Google sees sharp comeback in ad revenues on both search and YouTube as advertisers renew spending after pandemic slump earlier in the year
The sharp recovery in Google’s ad business was much stronger than most industry watchers had predicted, as the broader tech industry makes a strong comeback from pandemic lows earlier in the year.
Google’s positive figures followed its first-ever quarterly business contraction and came days after the US Justice Department filed a landmark antitrust lawsuit against the company.
Chief executive Sundar Pichai said the company had seen “a strong quarter, consistent with the broader online environment”.
Chief financial officer Ruth Porat said nearly all categories of search advertising started to rebound in August, specifically mentioning the home and garden, computers and work from home categories.
YouTube, which had seen a dramatic fall-off in advertising, saw a 30 percent year-on-year rise in ad revenues compared to $34 billion (£26bn) for the third quarter of 2019.
The figure contrasted with a year-on-year gain of only 6 percent in the second quarter.
“We’re pleased at the degree to which advertisers really reactivated their budgets in the third quarter,” Porat said during a call with investors.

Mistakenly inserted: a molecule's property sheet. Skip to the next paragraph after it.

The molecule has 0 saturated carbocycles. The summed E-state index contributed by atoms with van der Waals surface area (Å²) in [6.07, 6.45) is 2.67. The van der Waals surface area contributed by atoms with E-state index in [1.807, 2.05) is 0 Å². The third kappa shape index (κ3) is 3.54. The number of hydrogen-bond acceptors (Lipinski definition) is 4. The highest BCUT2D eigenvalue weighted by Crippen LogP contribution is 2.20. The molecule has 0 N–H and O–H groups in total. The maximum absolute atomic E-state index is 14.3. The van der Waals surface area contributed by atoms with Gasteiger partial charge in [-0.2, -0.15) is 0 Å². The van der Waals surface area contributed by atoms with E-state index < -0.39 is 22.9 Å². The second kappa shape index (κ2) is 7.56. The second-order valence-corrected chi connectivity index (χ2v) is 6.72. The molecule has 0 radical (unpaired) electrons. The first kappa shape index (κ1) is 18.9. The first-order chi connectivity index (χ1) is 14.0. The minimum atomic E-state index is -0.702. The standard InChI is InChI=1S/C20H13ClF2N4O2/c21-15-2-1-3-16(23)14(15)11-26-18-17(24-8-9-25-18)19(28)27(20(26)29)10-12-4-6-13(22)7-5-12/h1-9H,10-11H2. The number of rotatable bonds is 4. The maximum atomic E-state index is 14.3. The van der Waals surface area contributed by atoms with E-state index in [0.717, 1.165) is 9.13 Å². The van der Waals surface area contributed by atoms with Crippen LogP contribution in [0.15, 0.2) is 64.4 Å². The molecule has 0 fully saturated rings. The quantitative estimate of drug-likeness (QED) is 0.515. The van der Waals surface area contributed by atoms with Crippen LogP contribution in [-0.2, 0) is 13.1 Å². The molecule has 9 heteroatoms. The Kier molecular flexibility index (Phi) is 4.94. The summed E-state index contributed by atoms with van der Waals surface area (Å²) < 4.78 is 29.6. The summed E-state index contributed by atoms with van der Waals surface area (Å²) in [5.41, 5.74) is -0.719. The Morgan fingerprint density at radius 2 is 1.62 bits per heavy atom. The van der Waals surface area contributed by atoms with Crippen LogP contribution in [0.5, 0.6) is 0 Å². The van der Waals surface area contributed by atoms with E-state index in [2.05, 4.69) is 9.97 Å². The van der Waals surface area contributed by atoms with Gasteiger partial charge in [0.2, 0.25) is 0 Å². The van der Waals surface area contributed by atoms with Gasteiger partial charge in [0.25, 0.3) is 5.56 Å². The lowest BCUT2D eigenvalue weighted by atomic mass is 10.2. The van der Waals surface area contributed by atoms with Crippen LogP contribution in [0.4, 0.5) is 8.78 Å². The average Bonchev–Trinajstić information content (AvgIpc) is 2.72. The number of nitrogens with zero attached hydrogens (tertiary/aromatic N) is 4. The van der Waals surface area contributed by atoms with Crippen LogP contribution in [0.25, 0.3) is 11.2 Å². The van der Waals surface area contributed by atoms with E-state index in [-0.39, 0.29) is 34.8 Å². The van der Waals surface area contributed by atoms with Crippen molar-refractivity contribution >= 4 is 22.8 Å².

YouTube now has more than 30 million music and premium paid subscribers, with YouTube TV having 3 million subscribers, in spite of a monthly price increase announced in June.
During the call Pichai said views for guided meditation videos on YouTube were up 40 percent since March, with DIY face mask tutorials viewed more than 1 billion times.
Google’s search ad division brought in $37.1bn for the quarter, while its “other” department, including hardware, cloud services and the Play Store, had revenues of $5.4bn, up from $4bn.
The Cloud division brought in $3.44bn, up year-on-year from $2.3bn, while its videoconferencing platform Google Meet had 235 million daily meetings and more than 7.5 billion daily video calls, Google said.
Pichai said the company was prepared to “confidently” make its case against the Justice Department’s antitrust lawsuit and would remain focused on “continuing our work to build a search product that people love and value”.